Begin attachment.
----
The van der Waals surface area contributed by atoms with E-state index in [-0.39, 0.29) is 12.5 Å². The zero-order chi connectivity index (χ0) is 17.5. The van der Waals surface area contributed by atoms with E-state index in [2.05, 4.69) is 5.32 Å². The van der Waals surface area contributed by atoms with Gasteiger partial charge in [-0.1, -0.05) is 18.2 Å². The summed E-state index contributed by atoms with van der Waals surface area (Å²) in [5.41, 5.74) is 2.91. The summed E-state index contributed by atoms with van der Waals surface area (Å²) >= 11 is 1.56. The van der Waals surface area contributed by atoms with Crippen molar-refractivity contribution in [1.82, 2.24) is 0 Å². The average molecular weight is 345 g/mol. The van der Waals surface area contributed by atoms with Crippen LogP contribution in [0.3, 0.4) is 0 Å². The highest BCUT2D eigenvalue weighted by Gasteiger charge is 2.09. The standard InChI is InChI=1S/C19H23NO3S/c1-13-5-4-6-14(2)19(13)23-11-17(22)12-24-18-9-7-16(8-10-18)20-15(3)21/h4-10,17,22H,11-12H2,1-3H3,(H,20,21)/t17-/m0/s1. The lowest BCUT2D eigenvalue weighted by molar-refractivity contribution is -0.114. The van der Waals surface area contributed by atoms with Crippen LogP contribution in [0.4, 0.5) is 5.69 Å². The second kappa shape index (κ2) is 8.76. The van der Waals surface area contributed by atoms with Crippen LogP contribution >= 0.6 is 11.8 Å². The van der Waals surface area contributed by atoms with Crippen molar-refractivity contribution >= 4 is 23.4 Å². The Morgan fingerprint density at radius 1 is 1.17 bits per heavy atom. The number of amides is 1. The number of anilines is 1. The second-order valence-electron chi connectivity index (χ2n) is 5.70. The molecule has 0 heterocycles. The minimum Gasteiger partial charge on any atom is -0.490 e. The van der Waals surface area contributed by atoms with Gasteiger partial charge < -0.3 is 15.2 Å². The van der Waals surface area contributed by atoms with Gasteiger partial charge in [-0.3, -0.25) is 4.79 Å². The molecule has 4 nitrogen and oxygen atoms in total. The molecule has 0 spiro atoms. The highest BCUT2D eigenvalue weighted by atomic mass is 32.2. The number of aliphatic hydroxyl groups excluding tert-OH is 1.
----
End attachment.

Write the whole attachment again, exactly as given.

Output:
The van der Waals surface area contributed by atoms with E-state index in [-0.39, 0.29) is 12.5 Å². The zero-order chi connectivity index (χ0) is 17.5. The van der Waals surface area contributed by atoms with E-state index in [2.05, 4.69) is 5.32 Å². The van der Waals surface area contributed by atoms with Gasteiger partial charge in [-0.1, -0.05) is 18.2 Å². The summed E-state index contributed by atoms with van der Waals surface area (Å²) in [5.41, 5.74) is 2.91. The summed E-state index contributed by atoms with van der Waals surface area (Å²) >= 11 is 1.56. The van der Waals surface area contributed by atoms with Crippen molar-refractivity contribution in [1.82, 2.24) is 0 Å². The average molecular weight is 345 g/mol. The van der Waals surface area contributed by atoms with Crippen LogP contribution in [0.3, 0.4) is 0 Å². The highest BCUT2D eigenvalue weighted by Gasteiger charge is 2.09. The standard InChI is InChI=1S/C19H23NO3S/c1-13-5-4-6-14(2)19(13)23-11-17(22)12-24-18-9-7-16(8-10-18)20-15(3)21/h4-10,17,22H,11-12H2,1-3H3,(H,20,21)/t17-/m0/s1. The lowest BCUT2D eigenvalue weighted by molar-refractivity contribution is -0.114. The van der Waals surface area contributed by atoms with Crippen LogP contribution in [0.4, 0.5) is 5.69 Å². The second kappa shape index (κ2) is 8.76. The van der Waals surface area contributed by atoms with Crippen LogP contribution >= 0.6 is 11.8 Å². The van der Waals surface area contributed by atoms with Crippen molar-refractivity contribution >= 4 is 23.4 Å². The Morgan fingerprint density at radius 1 is 1.17 bits per heavy atom. The number of amides is 1. The number of anilines is 1. The second-order valence-electron chi connectivity index (χ2n) is 5.70. The molecule has 0 heterocycles. The minimum Gasteiger partial charge on any atom is -0.490 e. The van der Waals surface area contributed by atoms with Gasteiger partial charge < -0.3 is 15.2 Å². The van der Waals surface area contributed by atoms with Gasteiger partial charge in [-0.3, -0.25) is 4.79 Å². The molecule has 4 nitrogen and oxygen atoms in total. The molecule has 0 spiro atoms. The highest BCUT2D eigenvalue weighted by atomic mass is 32.2. The number of aliphatic hydroxyl groups excluding tert-OH is 1.